What is milk anyway, and why is it white?
Milk is fundamental to mammals. In fact, it’s one of our defining characteristics; “mammal” comes from the same root as “mammary,” i.e. the gland that produces milk.
It is composed of water, butterfat globules (the white, “milky” part) plus carbohydrates, proteins, vitamins and minerals, especially calcium, B vitamins. With carbs, protein, fat and micronutrients, it’s the perfect cocktail for a young mammal to grow and survive, and an excellent pan-nutritional food for adult humans.
Whole or skimmed?
Low fat or skimmed milk (in which the fat content has been separated and “skimmed” from the solution) has been marketed as a sort of diet milk, with fewer calories and fats.
However, whole milk is not exactly swimming in fat to begin with. It usually has 3.5 to 4 percent fat content. (Even the fattiest milks, from, for example, Jersey cattle, only have around 5 percent fat content.) But fat (like protein and carbohydrates) is a necessary macronutrient, and it helps the body absorb fat-soluble vitamin A and D, which means skimmed milk may actually provide fewer of those vitamins though the content is technically the same.
Furthermore, new research suggests fat has wrongly taken the blame for obesity and heart disease. Sugar is a much bigger culprit, and it is often added to low fat milk to make it taste better, which might be one reason why children who grow up drinking skimmed milk actually seem to be more obese, some studies suggest.
Is it OK to drink skimmed milk if I am lactose intolerant?
Lactose, or milk sugar, is broken down by lactase enzymes in the gut, which can lead to a range of symptoms such as bloating, gas and diarrhoea for people whose do not produce enough lactase. But lactose, also called milk sugar, is contained among the milk’s carbohydrates, not fats, which remains after skimming. (That is why lactose intolerant people do not necessarily have problems eating butter.)
Worse, lactose intolerance is also far more common than people think. Around 90 percent of people of East Asian descent are lactose intolerant to some degree, and 65 percent of humans in general.
Interestingly, only around five percent of Northern Europeans (with a long culinary history of unfermented milk products, Heidi style) are lactose intolerant.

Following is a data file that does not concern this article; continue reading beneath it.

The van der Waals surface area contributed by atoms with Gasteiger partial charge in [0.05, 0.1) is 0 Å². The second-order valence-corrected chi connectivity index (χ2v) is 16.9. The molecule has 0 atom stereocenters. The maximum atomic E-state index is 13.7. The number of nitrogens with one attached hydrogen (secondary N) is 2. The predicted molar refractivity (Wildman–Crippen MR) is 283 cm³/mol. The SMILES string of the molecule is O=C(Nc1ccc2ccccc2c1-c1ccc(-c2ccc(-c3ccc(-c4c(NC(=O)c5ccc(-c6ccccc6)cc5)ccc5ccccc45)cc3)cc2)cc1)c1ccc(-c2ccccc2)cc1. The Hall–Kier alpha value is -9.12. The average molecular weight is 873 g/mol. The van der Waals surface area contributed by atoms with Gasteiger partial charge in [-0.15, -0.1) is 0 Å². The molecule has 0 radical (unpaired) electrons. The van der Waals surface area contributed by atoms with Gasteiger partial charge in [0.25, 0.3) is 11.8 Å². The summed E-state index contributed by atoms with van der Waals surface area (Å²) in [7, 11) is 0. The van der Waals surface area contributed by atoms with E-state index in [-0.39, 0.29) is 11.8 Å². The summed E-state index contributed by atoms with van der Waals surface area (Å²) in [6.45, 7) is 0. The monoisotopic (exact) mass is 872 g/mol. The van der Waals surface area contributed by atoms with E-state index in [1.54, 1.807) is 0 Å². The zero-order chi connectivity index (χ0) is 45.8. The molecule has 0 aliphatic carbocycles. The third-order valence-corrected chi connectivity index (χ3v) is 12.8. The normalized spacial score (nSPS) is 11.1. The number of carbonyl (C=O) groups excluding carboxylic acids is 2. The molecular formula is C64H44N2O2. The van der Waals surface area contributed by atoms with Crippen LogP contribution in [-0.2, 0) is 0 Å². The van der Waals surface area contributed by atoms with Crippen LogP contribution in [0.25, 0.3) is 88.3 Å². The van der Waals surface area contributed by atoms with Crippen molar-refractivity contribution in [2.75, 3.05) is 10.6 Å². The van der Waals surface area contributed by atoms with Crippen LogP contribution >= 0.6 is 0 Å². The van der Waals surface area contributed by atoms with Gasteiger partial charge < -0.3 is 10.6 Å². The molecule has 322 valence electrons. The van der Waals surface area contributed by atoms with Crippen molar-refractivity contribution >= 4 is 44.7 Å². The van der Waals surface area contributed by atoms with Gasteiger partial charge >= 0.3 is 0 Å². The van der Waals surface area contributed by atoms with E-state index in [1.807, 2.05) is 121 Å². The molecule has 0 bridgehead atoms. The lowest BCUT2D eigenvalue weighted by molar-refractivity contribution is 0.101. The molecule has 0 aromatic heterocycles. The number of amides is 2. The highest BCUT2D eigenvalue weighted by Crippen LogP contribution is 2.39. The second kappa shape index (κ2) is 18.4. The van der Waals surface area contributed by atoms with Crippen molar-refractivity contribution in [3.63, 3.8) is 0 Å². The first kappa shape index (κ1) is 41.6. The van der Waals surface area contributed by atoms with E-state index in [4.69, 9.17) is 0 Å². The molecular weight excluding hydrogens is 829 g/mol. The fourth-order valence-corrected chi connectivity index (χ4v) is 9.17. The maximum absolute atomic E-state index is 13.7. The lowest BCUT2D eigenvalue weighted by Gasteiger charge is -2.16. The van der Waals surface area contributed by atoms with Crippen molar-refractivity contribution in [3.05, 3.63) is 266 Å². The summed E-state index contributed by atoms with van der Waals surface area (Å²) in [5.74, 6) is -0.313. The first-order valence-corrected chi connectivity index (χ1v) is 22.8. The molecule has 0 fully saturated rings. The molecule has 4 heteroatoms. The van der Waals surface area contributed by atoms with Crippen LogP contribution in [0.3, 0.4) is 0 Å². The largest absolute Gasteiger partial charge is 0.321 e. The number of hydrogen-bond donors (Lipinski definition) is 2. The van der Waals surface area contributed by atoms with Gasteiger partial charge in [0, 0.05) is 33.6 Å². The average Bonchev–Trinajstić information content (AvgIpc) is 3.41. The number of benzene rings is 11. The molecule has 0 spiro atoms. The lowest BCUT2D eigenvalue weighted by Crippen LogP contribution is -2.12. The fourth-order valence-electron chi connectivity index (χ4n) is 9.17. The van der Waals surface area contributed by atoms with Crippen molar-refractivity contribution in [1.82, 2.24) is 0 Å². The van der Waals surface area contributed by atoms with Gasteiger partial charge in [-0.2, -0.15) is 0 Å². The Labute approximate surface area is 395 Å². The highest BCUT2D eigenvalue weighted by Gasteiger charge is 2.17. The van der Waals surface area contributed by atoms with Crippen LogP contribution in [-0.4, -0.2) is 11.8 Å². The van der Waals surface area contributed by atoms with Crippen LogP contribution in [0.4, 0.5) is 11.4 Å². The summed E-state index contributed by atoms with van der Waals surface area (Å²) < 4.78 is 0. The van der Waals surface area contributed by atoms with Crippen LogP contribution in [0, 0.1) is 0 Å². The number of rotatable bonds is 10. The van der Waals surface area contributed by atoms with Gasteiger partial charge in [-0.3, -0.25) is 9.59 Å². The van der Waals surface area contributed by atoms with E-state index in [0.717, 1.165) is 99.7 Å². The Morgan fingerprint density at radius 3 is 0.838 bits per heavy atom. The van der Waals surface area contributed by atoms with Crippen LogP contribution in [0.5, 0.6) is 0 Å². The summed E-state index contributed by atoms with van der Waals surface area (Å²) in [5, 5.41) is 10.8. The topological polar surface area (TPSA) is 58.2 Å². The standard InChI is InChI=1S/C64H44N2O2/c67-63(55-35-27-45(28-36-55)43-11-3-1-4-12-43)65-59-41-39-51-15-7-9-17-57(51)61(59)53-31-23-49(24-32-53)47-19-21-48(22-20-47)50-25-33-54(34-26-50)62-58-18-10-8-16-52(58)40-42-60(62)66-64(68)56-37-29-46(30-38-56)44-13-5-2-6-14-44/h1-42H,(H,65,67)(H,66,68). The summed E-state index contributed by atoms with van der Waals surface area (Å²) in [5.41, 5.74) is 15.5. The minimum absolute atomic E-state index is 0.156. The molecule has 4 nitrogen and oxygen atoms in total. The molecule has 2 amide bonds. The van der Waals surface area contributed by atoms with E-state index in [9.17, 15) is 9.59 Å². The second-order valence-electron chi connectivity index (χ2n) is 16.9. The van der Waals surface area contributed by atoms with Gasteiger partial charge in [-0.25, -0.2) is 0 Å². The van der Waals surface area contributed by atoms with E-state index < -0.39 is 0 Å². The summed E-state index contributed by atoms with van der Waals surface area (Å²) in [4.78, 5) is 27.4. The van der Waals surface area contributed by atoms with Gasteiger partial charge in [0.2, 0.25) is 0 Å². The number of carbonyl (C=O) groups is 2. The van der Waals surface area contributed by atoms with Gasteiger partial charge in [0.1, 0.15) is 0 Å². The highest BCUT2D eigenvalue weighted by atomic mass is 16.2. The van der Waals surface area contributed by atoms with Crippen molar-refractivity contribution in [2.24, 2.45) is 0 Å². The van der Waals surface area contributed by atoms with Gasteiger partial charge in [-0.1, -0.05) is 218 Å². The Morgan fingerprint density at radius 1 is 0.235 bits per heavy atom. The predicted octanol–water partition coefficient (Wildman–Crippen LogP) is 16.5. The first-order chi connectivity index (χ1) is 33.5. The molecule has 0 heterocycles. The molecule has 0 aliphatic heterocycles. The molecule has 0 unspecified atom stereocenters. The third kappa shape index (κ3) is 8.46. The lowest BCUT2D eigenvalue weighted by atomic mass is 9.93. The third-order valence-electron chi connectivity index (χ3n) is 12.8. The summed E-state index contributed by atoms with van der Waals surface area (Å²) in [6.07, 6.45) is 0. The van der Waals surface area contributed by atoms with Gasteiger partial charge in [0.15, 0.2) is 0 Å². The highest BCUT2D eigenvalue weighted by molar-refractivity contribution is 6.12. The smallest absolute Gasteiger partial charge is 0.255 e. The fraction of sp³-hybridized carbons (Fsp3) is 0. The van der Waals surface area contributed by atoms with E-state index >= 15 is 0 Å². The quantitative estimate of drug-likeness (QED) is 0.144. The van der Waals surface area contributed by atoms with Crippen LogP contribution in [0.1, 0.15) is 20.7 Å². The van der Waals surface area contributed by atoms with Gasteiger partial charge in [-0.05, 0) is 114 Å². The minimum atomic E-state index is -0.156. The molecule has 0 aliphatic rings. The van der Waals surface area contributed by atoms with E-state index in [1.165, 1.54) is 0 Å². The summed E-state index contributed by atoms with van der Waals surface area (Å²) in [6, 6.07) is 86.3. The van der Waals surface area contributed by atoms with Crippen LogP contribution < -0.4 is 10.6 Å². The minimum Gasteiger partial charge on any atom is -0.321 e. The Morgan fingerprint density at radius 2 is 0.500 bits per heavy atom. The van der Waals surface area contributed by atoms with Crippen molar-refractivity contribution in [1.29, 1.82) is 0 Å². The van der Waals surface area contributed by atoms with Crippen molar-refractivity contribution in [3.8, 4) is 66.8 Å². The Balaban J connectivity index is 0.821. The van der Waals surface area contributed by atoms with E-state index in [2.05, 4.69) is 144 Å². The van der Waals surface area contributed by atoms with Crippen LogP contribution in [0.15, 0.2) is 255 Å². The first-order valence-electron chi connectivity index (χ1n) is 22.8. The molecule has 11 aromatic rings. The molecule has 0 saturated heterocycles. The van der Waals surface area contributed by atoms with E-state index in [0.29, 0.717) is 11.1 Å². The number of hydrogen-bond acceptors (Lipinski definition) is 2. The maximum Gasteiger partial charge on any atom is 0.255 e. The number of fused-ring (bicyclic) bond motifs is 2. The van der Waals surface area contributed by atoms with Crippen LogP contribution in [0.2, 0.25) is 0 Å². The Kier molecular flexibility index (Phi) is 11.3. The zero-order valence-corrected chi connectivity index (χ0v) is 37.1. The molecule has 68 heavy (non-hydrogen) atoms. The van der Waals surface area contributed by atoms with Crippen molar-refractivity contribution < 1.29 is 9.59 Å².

Pasteurised or unpasteurised?
Milk does not last long, and before the wide use of pasteurisation (treating milk with heat to kill microbes) in the 20th century, dairy cows were often kept as close as possible to urban areas to allow the milk to be consumed before disease microbes had a chance to mature.
Nowadays, pasteurisation is what allows a jug of milk to remain drinkable for weeks on a supermarket refrigerator aisle.
But a new trend from naturalists, local food advocates and, apparently, Gwyneth Paltrow encourages drinking unpasteurised, a.k.a. “raw,” milk, touting its rich, varied flavour and claiming that the pasteurisation process eliminates benign probiotic microbes that help with digestion and gut health.
The jury is still out on the probiotic issue, but it is true that unpasteurised milk does have a stronger flavour and richer consistency than pasteurised milk. But the United States CDC strongly recommends against drinking unpasteurised milk, detailing the many horrible diseases that can be transmitted even by the most hygienically-produced local dairies, most commonly affecting children.
Therefore, unless your milk was literally obtained this morning from your own cow, do the smart thing and make sure it’s pasteurised.
Buttermilk is what remains after the butterfat has been separated from regular milk. Thus, despite the name, buttermilk actually contains less fat, carbohydrates and overall calories than regular milk. But again, milk fat is good fat, and buttermilk’s somewhat sour taste makes it less desirable for drinking.
On the other hand, buttermilk is high in protein and benign microbes (similar to yogurt) which makes it excellent for baking.
Cow or goat? Or buffalo?
All mammals produce milk, but the milks of high-producing cows, goats, sheep, camels and other “dairy animals” are the most widely consumed.
When Americans say “milk” they probably mean cow’s milk (the US leads the world in cow dairy products), but India is the world’s top milk producer overall, and the majority of it comes from buffalos.
So what’s the difference between the milk of our various four-footed friends? In terms of taste, not a whole lot. Fans of goat’s milk, for example, often report a sweeter, “goat-ier” taste to goat’s milk, although that may simply be due to different pasteurisation processes.
However, the chemical consistency of different milks (the butterfat globules are smaller in goat’s milk) makes for a bigger difference in milk-derived products such as cheese and yogurt.